Searching over 5,500,000 cases.


searching
Buy This Entire Record For $7.95

Official citation and/or docket number and footnotes (if any) for this case available with purchase.

Learn more about what you receive with purchase of this case.

Jackson v. City of Chester

IN THE UNITED STATES DISTRICT COURT FOR THE EASTERN DISTRICT OF PENNSYLVANIA


December 24, 2008

DWAYNE JACKSON,
v.
CITY OF CHESTER, ET AL.

The opinion of the court was delivered by: Baylson, J.

MEMORANDUM RE: MOTION TO DISMISS

Dwayne Jackson ("Jackson") initiated this civil rights action against Defendants City of Chester, Chester City Police Department, Police Chief Floyd Lewis ("Chief Lewis"), and Police Officer Stephen Rosinski ("Officer Rosinski"). Presently before this Court is Defendants' Motion to Dismiss part of the complaint. For the following reasons, the Motion will be granted in part and denied in part.

I. Background and Procedural History

On September 10, 2008, Dwayne Jackson filed the current civil rights action against Defendants City of Chester, Chester City Police Department, Chief Lewis, and Officer Rosinski. (Doc. 1). The complaint concerns an interaction Jackson had with Officer Rosinski and other police officers on the morning of January 16, 2008. (Compl. ¶ 9). In accordance with the appropriate standard for a motion to dismiss for failure to state a claim, the facts are taken in the light most favorable to the nonmoving party (i.e., Plaintiff).

Plaintiff alleges that on the morning in question, he was located on a public street and highway in Chester, Pennsylvania when, "for no lawful reason and without probable cause or reasonable suspicion," Rosinski and other police officers who were not named as parties chased Jackson down. (Compl. ¶¶ 9-10). After they caught up to Jackson, the police officers allegedly assaulted him around 3118 West 9th Street in Chester, causing severe and extensive injuries. (Compl. ¶¶ 10-16). When the EMT showed up to tend to Jackson's wounds, Rosinski and the other officers told Jackson that they would not pursue "the matter" any further so long as he refused the medical treatment. (Compl. ¶ 17). After Jackson's bleeding could not be controlled, Rosinski and the other officers took Jackson to Taylor Hospital. (Compl. ¶ 18). Jackson was then issued a citation by Rosinski for possession of drug paraphernalia. (Compl. ¶ 19).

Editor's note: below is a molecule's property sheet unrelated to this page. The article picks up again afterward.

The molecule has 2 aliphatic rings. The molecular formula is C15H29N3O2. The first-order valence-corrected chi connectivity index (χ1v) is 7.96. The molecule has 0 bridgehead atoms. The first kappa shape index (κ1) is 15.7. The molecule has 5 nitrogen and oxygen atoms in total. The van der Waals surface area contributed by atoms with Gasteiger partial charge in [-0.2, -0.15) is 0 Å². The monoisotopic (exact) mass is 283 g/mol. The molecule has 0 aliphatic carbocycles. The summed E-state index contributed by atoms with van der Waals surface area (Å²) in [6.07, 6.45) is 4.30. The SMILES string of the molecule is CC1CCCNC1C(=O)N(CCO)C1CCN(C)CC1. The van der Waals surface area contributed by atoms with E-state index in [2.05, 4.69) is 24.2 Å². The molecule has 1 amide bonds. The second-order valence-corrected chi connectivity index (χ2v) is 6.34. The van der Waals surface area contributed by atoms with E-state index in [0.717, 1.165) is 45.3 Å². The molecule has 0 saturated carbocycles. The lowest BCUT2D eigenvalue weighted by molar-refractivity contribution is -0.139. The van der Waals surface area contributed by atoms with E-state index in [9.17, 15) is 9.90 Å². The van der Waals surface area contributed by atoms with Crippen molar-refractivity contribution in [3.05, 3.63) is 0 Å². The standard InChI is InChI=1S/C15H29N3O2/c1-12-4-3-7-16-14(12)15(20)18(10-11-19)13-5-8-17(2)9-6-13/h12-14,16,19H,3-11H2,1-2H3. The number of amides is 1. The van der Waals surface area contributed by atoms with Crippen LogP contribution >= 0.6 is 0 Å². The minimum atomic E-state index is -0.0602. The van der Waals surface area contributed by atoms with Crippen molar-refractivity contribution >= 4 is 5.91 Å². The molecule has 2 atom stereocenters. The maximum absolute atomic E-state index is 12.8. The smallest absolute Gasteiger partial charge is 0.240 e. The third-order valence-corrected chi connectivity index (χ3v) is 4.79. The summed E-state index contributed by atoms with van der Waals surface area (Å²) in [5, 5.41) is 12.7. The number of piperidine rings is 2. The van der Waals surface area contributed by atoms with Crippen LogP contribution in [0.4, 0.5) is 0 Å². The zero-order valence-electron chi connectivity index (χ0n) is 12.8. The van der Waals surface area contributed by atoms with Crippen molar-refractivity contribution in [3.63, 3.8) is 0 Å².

On the basis of these allegations, Jackson brings several claims against Defendants. As to the City of Chester, Jackson claims in Count V of his complaint that the City of Chester violated his Fifth and Fourteenth Amendment rights by failing to instruct, supervise, control, or discipline its police officers (Compl. ¶ 37); by knowing or having reason to know of the wrongs committed by its police officers and acting with deliberate indifference to those wrongs (Compl. ¶ 38); and by approving or ratifying the police officers' acts (Compl. ¶ 39). As to the Chester City Police Department, Jackson fails to specifically establish any claims besides those brought against the City of Chester.

As to Chief Lewis, the complaint does not specifically identify the acts committed by Chief Lewis, nor what legal rights Jackson alleges that Chief Lewis violated. Jackson makes more specific arguments in his Response to Defendants' Motion to Dismiss.